Recently GES held a regional conference in Tallahassee, FL. The audience was made up of primarily Spanish speaking people, although most were bilingual. One of the speakers was a local Spanish speaking pastor, Dr. Marino Martinez. He spoke about the history of Christianity in Spanish speaking, primarily Latin American, countries. He gave a good overview of this history, summarizing it in a way that I had never considered.
The Catholic Church has had a stronghold in these countries for around 600 years. Marino pointed out that the leadership of the Catholic Church appealed to the elites in those countries. The leaders were well educated, and the church became very wealthy. The church was able to control the population through fear. Especially, when it came to eternal salvation. This salvation could only be found through the church, and then only at the cost of obedience to what these elites said. In the Catholic Church, there was no assurance. The same is true today.
Around 100 years ago, Pentecostalism gained a stronghold in these countries. Missionaries came from the west with its gospel. This movement was different from the Catholic Church in that it appealed to the lower classes. You did not have to be one of the elites to pastor a church or be a leader in this movement. Churches sprang up in the poor parts of cities. These churches were independent. The masses were attracted to the music, emotionalism, and the open participation in the services. There was much more equality in the Pentecostal practices than in the Catholic Church.
But the Pentecostal movement did have something in common with the Catholic Church. It did not offer assurance, either. The multitudes who attended, and still attend, these services are told they can lose their salvation for various reasons. Like their Catholic neighbors, they live in fear of spending eternity in the lake of fire.
In more recent times, Reformed and Lordship Salvation theology have made tremendous inroads into these countries. The books of John MacArthur, for example, are everywhere. They are translated into Spanish. Marino said these books and this teaching have strong appeal to the middle class. Spanish speaking pastors, even though they do not belong to the elites of their countries, nonetheless, have the opportunity to attend schools, including seminaries. Reformed theology and Lordship Salvation are commonly taught in such institutions. This theology is often seen as the theology of those who want to study the Bible. The Biblically educated pastor often immerses himself in such teaching.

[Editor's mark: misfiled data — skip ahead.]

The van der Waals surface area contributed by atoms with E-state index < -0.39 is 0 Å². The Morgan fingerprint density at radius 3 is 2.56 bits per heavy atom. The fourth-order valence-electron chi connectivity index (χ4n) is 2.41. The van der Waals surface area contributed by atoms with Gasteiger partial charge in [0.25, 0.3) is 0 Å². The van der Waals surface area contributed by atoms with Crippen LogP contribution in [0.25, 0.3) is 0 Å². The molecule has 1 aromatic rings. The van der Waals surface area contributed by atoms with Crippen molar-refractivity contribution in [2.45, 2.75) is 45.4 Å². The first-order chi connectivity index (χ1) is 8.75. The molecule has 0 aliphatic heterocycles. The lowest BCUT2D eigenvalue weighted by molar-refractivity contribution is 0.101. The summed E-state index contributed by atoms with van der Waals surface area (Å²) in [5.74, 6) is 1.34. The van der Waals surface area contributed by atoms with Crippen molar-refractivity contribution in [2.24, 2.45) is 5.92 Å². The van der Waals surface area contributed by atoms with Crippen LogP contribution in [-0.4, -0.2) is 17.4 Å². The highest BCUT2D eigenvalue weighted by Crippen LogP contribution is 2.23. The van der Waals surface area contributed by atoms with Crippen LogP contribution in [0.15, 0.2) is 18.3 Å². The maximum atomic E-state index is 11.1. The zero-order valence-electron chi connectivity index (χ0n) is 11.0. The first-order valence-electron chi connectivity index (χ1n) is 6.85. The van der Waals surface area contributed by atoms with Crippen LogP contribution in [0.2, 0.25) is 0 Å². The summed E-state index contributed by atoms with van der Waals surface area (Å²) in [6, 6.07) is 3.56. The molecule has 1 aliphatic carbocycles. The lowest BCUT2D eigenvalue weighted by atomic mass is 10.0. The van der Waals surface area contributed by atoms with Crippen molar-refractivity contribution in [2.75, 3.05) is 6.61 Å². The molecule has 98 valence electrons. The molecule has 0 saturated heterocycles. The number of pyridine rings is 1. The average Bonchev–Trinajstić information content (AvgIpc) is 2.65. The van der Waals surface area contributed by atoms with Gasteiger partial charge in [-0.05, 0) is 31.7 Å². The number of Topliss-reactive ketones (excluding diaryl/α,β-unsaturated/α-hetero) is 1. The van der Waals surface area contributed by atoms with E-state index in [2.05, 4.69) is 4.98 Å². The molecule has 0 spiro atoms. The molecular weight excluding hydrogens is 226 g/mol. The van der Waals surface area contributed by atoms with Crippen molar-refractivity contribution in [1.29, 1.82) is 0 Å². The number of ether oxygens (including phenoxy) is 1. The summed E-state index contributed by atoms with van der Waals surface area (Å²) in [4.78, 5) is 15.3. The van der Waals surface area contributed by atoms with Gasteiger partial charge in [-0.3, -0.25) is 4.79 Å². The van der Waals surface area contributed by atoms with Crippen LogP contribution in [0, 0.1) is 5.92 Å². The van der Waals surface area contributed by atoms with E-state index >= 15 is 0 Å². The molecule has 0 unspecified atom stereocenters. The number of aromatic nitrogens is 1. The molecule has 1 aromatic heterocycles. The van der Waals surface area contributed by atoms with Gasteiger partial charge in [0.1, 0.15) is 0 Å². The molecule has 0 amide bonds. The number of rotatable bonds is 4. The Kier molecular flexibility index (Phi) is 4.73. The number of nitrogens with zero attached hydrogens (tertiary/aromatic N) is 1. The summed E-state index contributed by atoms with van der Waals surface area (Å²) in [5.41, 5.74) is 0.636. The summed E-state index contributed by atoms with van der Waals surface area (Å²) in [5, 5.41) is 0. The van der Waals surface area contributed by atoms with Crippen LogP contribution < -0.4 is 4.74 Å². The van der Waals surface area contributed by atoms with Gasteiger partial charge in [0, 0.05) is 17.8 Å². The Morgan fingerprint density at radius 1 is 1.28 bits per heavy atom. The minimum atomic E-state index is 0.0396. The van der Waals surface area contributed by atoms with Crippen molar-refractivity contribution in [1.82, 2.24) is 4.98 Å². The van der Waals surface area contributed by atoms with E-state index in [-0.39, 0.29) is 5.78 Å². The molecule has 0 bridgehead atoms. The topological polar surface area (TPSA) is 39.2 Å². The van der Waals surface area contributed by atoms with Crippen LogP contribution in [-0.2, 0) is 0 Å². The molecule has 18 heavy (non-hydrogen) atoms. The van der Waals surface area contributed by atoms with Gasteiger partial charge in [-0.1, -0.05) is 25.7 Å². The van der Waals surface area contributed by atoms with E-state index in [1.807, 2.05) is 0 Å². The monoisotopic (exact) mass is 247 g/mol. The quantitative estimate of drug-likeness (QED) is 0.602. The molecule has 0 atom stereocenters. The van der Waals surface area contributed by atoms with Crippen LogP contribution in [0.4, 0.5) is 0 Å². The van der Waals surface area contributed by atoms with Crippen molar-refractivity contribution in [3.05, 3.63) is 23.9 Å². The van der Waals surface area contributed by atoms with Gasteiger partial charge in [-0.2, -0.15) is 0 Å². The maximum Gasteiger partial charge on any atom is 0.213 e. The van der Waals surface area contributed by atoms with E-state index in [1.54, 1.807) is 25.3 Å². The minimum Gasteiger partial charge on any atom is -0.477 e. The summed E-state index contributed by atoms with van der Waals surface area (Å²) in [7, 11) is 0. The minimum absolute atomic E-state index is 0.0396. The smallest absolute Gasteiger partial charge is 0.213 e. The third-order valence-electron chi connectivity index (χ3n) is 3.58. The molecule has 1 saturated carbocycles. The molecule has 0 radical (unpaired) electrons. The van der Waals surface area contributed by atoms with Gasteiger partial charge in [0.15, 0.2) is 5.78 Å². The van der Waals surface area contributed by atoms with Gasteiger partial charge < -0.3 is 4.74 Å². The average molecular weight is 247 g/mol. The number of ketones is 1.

Of course, Lordship Salvation does not provide assurance, either. It has that in common with both the Catholic Church and Pentecostalism. It teaches these pastors, and the pastors teach their congregation that they must continue in good works until the end of their lives in order to make it into the kingdom of God. This perseverance will indicate if they are really saved or not. Since nobody can know whether he will do that, nobody can know for sure in this life if he really is a child of God.
I found the way this pastor at the conference put it fascinating. Marino described the main pillars of the history of Christianity in these countries. He pointed out that whether a movement’s major appeal was to the elite, the poor, or the middle class, they all denied assurance to the people who heard their messages. For 600 years, the majority of people attending churches in those countries were fed a constant diet of fear and insecurity.
Of course, there were those who believed the message of grace during all those years. Some were evangelized by missionaries, family, and friends who were clear on the gospel, and they came to faith. Some heard in their churches the reading of verses like John 3:16 and believed the simple message (even though the priest or pastor would not explain it clearly). They heard Jesus say to the woman at the well that if she believed in Him for eternal life, she would never thirst for it again (John 4:14). At that moment, they knew they had eternal life and it was theirs forever.
But how sad is it to realize that for the vast majority of these believers, they were subject to another gospel, a gospel of fear, for 600 years? They would go to their local churches and be told that the good news of God’s grace that they had believed was not true. This was also the case for all the unbelievers during these years who listened to these false gospels, hoping to do enough works to give them some measure of hope that they just might be good enough to earn their way into the kingdom or show that they were believers after all.
This conference was an encouragement. Almost all the attendees came from countries where their ancestors lived under a message of lifelong fear of eternal condemnation.
How wonderful it is for us to have the privilege of proclaiming the truth of eternal life by faith in Christ through God’s grace. God’s grace triumphs over fear.